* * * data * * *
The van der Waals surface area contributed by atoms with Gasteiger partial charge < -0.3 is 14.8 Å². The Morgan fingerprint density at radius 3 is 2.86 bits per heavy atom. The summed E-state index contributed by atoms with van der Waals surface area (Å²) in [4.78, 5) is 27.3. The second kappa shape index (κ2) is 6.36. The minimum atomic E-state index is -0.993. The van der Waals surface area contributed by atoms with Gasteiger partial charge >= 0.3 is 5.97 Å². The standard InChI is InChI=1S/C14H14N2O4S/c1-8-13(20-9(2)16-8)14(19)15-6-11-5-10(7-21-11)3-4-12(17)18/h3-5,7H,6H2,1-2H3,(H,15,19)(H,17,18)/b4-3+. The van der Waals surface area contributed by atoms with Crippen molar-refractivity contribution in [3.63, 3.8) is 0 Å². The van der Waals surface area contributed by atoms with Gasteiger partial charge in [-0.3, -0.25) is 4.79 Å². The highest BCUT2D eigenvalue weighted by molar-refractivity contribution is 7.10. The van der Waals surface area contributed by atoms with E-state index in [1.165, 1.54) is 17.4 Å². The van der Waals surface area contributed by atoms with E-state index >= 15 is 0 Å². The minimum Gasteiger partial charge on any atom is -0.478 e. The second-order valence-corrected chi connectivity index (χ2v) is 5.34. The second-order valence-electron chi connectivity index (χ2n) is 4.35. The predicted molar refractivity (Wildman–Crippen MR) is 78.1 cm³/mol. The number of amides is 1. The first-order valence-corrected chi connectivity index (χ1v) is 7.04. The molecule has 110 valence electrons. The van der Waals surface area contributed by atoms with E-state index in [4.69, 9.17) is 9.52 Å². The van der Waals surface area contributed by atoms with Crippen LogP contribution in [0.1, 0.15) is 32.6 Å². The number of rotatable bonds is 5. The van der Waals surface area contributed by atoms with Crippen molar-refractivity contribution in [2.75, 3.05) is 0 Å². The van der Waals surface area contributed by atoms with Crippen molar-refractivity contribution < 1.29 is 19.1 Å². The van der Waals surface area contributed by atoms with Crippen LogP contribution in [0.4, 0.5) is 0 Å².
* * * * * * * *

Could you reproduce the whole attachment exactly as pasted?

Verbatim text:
The van der Waals surface area contributed by atoms with Gasteiger partial charge < -0.3 is 14.8 Å². The Morgan fingerprint density at radius 3 is 2.86 bits per heavy atom. The summed E-state index contributed by atoms with van der Waals surface area (Å²) in [4.78, 5) is 27.3. The second kappa shape index (κ2) is 6.36. The minimum atomic E-state index is -0.993. The van der Waals surface area contributed by atoms with Gasteiger partial charge >= 0.3 is 5.97 Å². The standard InChI is InChI=1S/C14H14N2O4S/c1-8-13(20-9(2)16-8)14(19)15-6-11-5-10(7-21-11)3-4-12(17)18/h3-5,7H,6H2,1-2H3,(H,15,19)(H,17,18)/b4-3+. The van der Waals surface area contributed by atoms with Crippen molar-refractivity contribution in [3.63, 3.8) is 0 Å². The van der Waals surface area contributed by atoms with Gasteiger partial charge in [-0.3, -0.25) is 4.79 Å². The highest BCUT2D eigenvalue weighted by molar-refractivity contribution is 7.10. The van der Waals surface area contributed by atoms with E-state index in [1.165, 1.54) is 17.4 Å². The van der Waals surface area contributed by atoms with E-state index >= 15 is 0 Å². The minimum Gasteiger partial charge on any atom is -0.478 e. The second-order valence-corrected chi connectivity index (χ2v) is 5.34. The second-order valence-electron chi connectivity index (χ2n) is 4.35. The predicted molar refractivity (Wildman–Crippen MR) is 78.1 cm³/mol. The number of amides is 1. The first-order valence-corrected chi connectivity index (χ1v) is 7.04. The molecule has 110 valence electrons. The van der Waals surface area contributed by atoms with E-state index in [4.69, 9.17) is 9.52 Å². The van der Waals surface area contributed by atoms with Crippen LogP contribution in [0.1, 0.15) is 32.6 Å². The number of rotatable bonds is 5. The van der Waals surface area contributed by atoms with Crippen molar-refractivity contribution in [2.75, 3.05) is 0 Å². The van der Waals surface area contributed by atoms with Crippen molar-refractivity contribution < 1.29 is 19.1 Å². The van der Waals surface area contributed by atoms with Crippen LogP contribution in [0.4, 0.5) is 0 Å².